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Legally Speaking


Issue: February, 2007
Author: Steven R. Helling

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An Intern's First Day at the Wyoming Supreme Court

My first job out of law school was as a part-time assistant public defender in Cheyenne, Wyoming. Prior to that I was an intern. As an intern, part of my job was to assist convicted criminal defendants in their appeals to the Wyoming Supreme Court. My first case involved a woman who shot her husband and was convicted by a jury of voluntary manslaughter. The defense contended that she had been physically abused and bullied by her husband. In fact, right before the shooting, the husband allegedly held a gun to her head and made her do things that she did not want to do. He was drinking. After he placed the gun on the kitchen table and went to the refrigerator to get another beer, she picked up the gun and emptied it on him. This is my recollection of the underlying facts, although I acknowledge that it is now some 25 years later.

I prepared an appeal brief in the case. I subsequently prepared for oral argument. I remember being nervous as I entered the courtroom for oral argument. One of my mentors from the Public Defender’s Office, King Tristani, now deceased, sat in the gallery and watched.

I remember just wanting to get through my argument and hoping that it would be uneventful. The primary issue in the case involved the defendant’s theory of the case and the instructions given to the jury regarding her contention of self-defense. I think I was only about two minutes into the argument when former Justice John Raper, now deceased, arose from his seat. He leaned over the bench and started shaking his finger at me. He exclaimed, “Are you saying this man deserved to die?” I remember giving a very wishy-washy answer, talking about all of the bad things that this man had done. However, even to this day I remember that I did not say that he deserved to die.

After the argument was concluded, I left the courtroom with mentor, King Tristani, by my side. In the hallway he said to me, “You know, Steve, I think if I had been up there arguing and Justice Raper had come out of his seat and wagged his finger at me and asked me if that man deserved to die, I would have said, ‘You bet he did, Judge!’” He went on to tell me what else he would have said. He was non-judgmental. He did not say, “Steve, you should have said this.” Rather, he carefully crafted his comments in such a way that I would reach that conclusion by myself.

Mr. Tristani was a great mentor. As an intern/young attorney, I reflected upon what he said and I concluded that he was absolutely right. I should have said that the man deserved to die. Ever since that time when a judge has asked me if I was saying something that I was in fact saying, I have responded, “You bet I am judge, and here’s why.” Thanks, King.

The final part of the story has to do with another member who sat on the bench that day when I presented by first oral argument to the Supreme Court – former Chief Justice Robert T. rose, Jr., who is now deceased. In my first five or six years of practice, I was fortunate enough to be able to attend Justice Rose’s criminal and civil trial schools in Laramie. He was a compassionate man who cared about people. I remember his attempts to improve my lawyering skills and bring life to my presentations. However, for purposes of this article, I will focus on his involvement in my first appeal. I think I got beat up pretty badly. Certainly after it was over, I beat myself up. I felt badly about not saying that the man deserved to die, which was the essence of the self defense argument that was being made. It was months later when the Supreme Court rendered its decision, affirming the conviction and sentence. By then I was a licensed attorney, and no longer an intern. When I read the decision, there was a pleasant surprise, as Justice Rose wrote a dissenting opinion. The dissenting opinion provided encouragement and hope, as someone had agreed with at least a portion of my argument. I do not know whether Justice rose knew how much it meant to this young attorney to have someone agree with him about something. However, being who he was, Justice Rose probably knew. He probably could tell that I needed some encouragement. His dissenting opinion can be found in the case of Scheikofsky v. State, 636 P.2d 1107 (Wyo. 1981).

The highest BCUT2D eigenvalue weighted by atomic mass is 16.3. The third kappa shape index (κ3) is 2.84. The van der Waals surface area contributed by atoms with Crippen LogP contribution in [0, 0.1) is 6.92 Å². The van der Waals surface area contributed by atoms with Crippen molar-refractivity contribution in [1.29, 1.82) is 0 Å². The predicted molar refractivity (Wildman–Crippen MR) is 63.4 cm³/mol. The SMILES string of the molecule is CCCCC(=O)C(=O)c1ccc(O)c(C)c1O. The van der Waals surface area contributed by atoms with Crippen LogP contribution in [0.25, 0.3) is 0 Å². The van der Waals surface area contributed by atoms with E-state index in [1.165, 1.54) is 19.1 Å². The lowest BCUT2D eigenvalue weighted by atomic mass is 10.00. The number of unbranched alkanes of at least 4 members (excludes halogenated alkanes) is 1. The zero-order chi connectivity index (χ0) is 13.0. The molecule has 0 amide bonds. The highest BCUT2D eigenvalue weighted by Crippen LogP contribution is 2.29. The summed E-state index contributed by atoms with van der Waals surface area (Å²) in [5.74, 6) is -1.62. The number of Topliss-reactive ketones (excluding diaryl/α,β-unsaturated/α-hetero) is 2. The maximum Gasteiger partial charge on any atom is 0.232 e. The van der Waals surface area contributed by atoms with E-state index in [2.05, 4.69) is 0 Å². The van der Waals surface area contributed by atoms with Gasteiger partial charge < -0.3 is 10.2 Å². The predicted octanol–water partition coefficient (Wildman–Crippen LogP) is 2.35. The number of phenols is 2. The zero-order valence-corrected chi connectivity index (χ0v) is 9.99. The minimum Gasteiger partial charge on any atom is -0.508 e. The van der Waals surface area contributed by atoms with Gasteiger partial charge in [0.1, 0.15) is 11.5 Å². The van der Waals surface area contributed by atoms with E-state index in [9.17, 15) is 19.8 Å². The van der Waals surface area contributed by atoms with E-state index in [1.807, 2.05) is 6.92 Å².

Thanks, Justice Rose. In addition, I want to express my appreciation to the wonderful people of Wyoming for many fond memories. The Wyoming Judiciary is top notch, as are the attorneys. If I were a Wyoming Supreme Court Justice and a young attorney presented a position that I agreed was correct, but none of the other justices agreed, I think I would write a dissenting opinion whenever possible, like Justice Rose. Best wishes to all.

Steven R. Helling graduated from the University of Wyoming School of Law in 1981 and spent 20 years practicing law in Wyoming before moving to Colorado Springs in 2001. He currently practices with the law firm of Harris, Karstaedt, Jamison & Powers, P.C. in Colorado Springs.

Copyright © 2007 – Wyoming State Bar